PTC is also subject to currency risks as ~2/3 of their revenue is overseas vs. ~1/2 of their expenses. PTC uses forward contracts to hedge currency risk; according to details in the most recent 10-K, a €0.10/USD movement will result in a $8mm impact to operating income while a ¥10/USD movement will result in a $7mm impact to operating income. While difficult to properly evaluate the ongoing hedging program and currency risks to PTC, foreign exchange movements are likely to be a headwind for PTC in a strong dollar environment. Additionally, PTC maintains very little cash in the US with only about ~10% of the total held domestically.
PTC must comply with leverage ratios (4x total leverage, 3x senior leverage) and an FCCR (3.5x coverage) on its senior revolver. PTC has noted in 2016 conference calls that share repurchases have been suspended in order to maintain compliance with financial covenants. Depending on what assumptions are modeled, PTC could potentially trip these covenants in 2017. Even without violations, these covenants will likely impede PTC's ability to resume share repurchases in the near term.
Sell side coverage of PTC is overwhelmingly positive, predicated largely upon 1) the business model transition which drives higher revenue and operating margins over time and 2) the IoT investment which is expected to grow at a ~40% CAGR through FY 2021. Many sell side analysts are projecting an acceleration to double digit growth by FY 2019, disregarding restructuring charges and focusing entirely on non-GAAP metrics in their analysis. Additionally, the assumptions and downside risks do not seem to be well understood; as noted previously, introducing any churn or overall reduction in seats could meaningfully extend the break-even period for new subscription seats. Analysts also seem to be overlooking the reclassification of maintenance revenue into the subscription bucket.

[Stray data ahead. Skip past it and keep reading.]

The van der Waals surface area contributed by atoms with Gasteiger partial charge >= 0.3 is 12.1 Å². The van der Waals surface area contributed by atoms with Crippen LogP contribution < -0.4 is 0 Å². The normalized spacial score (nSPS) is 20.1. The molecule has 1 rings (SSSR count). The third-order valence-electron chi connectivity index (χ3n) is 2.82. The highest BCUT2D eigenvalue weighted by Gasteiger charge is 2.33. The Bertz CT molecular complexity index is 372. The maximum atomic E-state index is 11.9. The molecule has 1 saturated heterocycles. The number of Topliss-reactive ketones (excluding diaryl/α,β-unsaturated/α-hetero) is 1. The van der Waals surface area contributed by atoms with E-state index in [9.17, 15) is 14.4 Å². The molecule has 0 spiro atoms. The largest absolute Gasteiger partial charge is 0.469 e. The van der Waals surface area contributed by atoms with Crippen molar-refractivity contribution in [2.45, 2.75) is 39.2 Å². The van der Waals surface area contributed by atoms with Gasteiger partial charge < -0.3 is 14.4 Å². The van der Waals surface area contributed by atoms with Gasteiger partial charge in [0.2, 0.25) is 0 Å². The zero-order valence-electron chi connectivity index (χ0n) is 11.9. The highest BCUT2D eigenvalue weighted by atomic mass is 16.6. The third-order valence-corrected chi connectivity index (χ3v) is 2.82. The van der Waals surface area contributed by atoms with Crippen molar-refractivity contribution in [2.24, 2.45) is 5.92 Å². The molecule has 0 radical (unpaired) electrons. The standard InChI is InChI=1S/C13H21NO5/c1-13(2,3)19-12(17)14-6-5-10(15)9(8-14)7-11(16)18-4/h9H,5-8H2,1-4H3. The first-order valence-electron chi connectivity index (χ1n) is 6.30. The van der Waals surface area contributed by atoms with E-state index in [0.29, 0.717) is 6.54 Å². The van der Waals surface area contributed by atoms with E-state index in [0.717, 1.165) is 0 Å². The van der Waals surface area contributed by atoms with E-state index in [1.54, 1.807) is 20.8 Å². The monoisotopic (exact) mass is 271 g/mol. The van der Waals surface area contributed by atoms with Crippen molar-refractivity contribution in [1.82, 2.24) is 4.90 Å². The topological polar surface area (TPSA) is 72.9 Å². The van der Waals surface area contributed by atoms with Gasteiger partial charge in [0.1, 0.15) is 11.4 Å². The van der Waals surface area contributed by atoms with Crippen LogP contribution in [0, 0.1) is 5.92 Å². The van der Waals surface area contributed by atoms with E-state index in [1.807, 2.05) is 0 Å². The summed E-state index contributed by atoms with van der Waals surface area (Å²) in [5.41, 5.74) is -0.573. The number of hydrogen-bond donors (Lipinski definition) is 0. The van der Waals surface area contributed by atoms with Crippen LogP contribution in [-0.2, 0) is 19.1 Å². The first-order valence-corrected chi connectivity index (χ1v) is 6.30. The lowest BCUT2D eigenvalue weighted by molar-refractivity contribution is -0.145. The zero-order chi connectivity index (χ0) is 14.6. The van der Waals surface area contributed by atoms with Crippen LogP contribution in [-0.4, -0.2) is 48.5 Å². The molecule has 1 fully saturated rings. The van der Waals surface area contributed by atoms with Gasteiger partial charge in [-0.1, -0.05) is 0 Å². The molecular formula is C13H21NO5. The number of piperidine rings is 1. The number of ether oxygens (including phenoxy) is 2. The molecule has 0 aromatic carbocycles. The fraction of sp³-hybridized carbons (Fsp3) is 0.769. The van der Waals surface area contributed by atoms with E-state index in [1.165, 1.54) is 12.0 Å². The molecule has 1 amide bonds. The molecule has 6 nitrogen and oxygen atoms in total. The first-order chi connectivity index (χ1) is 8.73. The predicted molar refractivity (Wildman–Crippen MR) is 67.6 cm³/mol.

While PTC has generally beat bookings targets, they have not fared well against GAAP metrics and management has been using the ongoing business model transition as a means to obscure financial performance. Management originally guided to an operating trough in FY 2018, however this timeline was accelerated on the Q4 2016 earnings call with the indication that PTC has already experienced the trough. Guidance implies that restructuring charges will abate in FY 2017 and that investors could expect non-GAAP operating margins to improve going forward. Despite this, management has guided to flat top line growth and a very slight increase in non-GAAP operating margins.
The peer group (same that appears in sell side reports) trades at 13x EV/EBITDA. Note, however, that this peer group has higher revenue growth and vastly superior EBIT margins than PTC. As such, it is fair that PTC should trade at a discount to the average, particularly with high quality names like Adobe included in the table.
PTC should trade at 10-12x EBITDA as a low to no growth legacy software company and should not be given any credit for the business model transition or success in the IoT segment until they can demonstrate real progress with either initiative. Guidance for 2017 essentially assumes a return to normalized operating metrics prior to the subscription transition (EBITDA margins ranged 19-20% in FY 2011-2013). Applying a 10-12x multiple to EBITDA (including stock based compensation) on an enterprise value basis yields a share price of $14.79-18.61 implying 65-73% downside from current price levels. The inability to return to historical operating margins, illegitimate restructuring charges, or inconsistencies with reported bookings figures could present further downside.